Stenhouse Jr. battles a learning curve in Cup Series
LOUDON – When Ricky Stenhouse Jr. tested at New Hampshire Motor Speedway last month, it was a microcosm of his season.
“I’m trying to figure out the different braking points between our Cup cars and the Nationwide cars from last year,” Stenhouse said. “We’ve ran well here in the past and we’ve led laps, we’ve just got to get the Cup cars figured out.”
Stenhouse ran well everywhere last year, and the year before that, as he won back-to-back Nationwide championships for Roush Fenway Racing. But that level of success hasn’t followed the 25-year-old driver during his first full-time Sprint Cup season. Although he leads all rookies and jumped up two spots after last week’s 11th-place finish in the Coke Zero 400 at Daytona, Stenhouse doesn’t feel great about being 18th in the point standings with no top-five or top-10 finishes to his credit.
“Not as good as we wanted. I think we’ve shown signs of being able to run up front, but we can’t seem to do it every week, so we’ve got to learn how to do it on all types of racetracks,” Stenhouse said. “I think the faster, smoother race tracks we seem to be pretty good on, we’re just looking for a little more speed when we go to the tracks that are a little older, a little rougher.”
Not only is Stenhouse racing in a different series with a different car, he’s doing it with a new crew chief, Scott Graves, who happens to be new to the job himself. Most of Graves’s experience has been in research and development, so he does have a thorough understanding of the new Cup cars, but this is his first full season as a chief at the top level.
Graves, Stenhouse and the rest of the No. 17 Fifth Third Ford Fusion team knows it will have plenty of work to do to prepare the car and driver for the challenges at NHMS and Sunday’s Camping World RV Sales 301. And they might be feeling a little extra pressure to get things right, considering the regional connection to the Fenway half of the Roush Fenway Racing team.
“A lot of different things going on on the mile racetrack here at New Hampshire,” Stenhouse said. “But I do enjoy coming to New Hampshire, being up here close to Fenway Park and all the Fenway sports guys and they always come out and support us. So we definitely want to get a good set-up here and come out and perform well for ’em. It’s an important racetrack, you’re here twice, one’s in the Chase, and so it’s definitely an important place to be good at and I think if we can find something here, it will kind of apply to all the other short tracks.”
Stenhouse did perform well in the Nationwide race at NHMS last year, qualifying third and finishing fifth in the F.W. Webb 200. And he did that despite being sick and so dehydrated that he fainted when he got out of the car after the race.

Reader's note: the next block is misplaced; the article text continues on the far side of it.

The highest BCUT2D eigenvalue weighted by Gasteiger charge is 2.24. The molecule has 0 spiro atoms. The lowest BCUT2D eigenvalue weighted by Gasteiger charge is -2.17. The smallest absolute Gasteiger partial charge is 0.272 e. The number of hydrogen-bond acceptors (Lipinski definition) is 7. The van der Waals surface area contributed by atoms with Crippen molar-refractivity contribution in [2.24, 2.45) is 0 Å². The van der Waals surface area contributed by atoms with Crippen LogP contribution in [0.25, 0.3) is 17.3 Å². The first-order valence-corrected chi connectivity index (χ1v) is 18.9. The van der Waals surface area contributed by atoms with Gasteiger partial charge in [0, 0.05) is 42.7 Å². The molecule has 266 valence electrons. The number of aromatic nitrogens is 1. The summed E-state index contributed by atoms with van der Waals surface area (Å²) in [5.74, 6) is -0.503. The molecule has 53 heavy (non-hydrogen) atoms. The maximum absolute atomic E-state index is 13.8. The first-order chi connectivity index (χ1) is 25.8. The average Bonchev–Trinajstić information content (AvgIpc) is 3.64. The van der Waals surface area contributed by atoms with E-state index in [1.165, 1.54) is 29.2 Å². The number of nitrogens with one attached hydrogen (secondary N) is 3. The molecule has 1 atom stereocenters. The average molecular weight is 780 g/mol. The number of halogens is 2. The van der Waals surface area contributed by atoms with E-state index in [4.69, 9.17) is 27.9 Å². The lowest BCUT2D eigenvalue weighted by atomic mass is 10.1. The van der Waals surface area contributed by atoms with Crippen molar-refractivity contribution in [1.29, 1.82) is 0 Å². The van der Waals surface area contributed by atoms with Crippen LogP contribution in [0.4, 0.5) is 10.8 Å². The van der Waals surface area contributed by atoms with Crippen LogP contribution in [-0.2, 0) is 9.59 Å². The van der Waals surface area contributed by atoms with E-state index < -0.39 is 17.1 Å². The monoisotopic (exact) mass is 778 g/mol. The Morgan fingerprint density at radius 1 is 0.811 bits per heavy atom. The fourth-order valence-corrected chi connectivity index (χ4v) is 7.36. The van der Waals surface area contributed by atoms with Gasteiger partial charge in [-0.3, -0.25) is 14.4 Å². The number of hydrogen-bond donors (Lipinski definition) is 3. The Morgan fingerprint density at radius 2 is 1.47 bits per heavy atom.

While all rookies feel the pressure of competing at a new level on the track, Stenhouse also has faced scrutiny off of it because of his romantic relationship with Danica Patrick. When Patrick drove Stenhouse to the Sonoma Raceway in Stenhouse’s Ford in late June, she was publicly scrutinized for not driving something from her manufacturer, Chevrolet. When the two were involved in a crash at the Charlotte Motor Speedway in late May, tabloid speculation followed that maybe their relationship was on the rocks (it wasn’t). Plus, Sprint Cup drivers usually spend more time at the track than their Nationwide counterparts, which has cut into some of Stenhouse’s relaxation time.
“The weekends are longer, so it’s hurt my golf game, I don’t get out on the course as much,” Stenhouse joked.
While the stories about Patrick might stir up some outside interest, and the lines about golf draw some laughs, the truth is Stenhouse is facing tougher competition than he’s ever faced, and that’s the biggest reason he isn’t piling up the points like he did the last two years. Another young Roush racer, Joey Logano, also was testing at NHMS in June and he was asked why it seems so difficult for new drivers to break into the top 10.
“Because they’re Cup racers. It’s the best of the best,” Logano said. “It’s tough to break in there.”
Stenhouse, naturally, knows he’s racing against the best, but that still doesn’t alleviate the frustration he feels about his performance so far this season. He can, however, find some relief knowing that he’s already overcome one shaky transition. In 2010, his first full year racing Nationwide, Stenhouse crashed in four of the first 10 races and was replaced by Brian Ickler for three races.
“That’s what we’re kind of falling back on,” Stenhouse said. “Our rookie season this year is not near as bad as our rookie season in Nationwide. So there’s some positive things going on and we’re looking forward to being better at the end of this year, going back to tracks for the second time and just really learning, and carry some momentum into next year, as well.”
(Tim O’Sullivan can be reached at 369-3371 or email@example.com or on Twitter @timosullivan20.)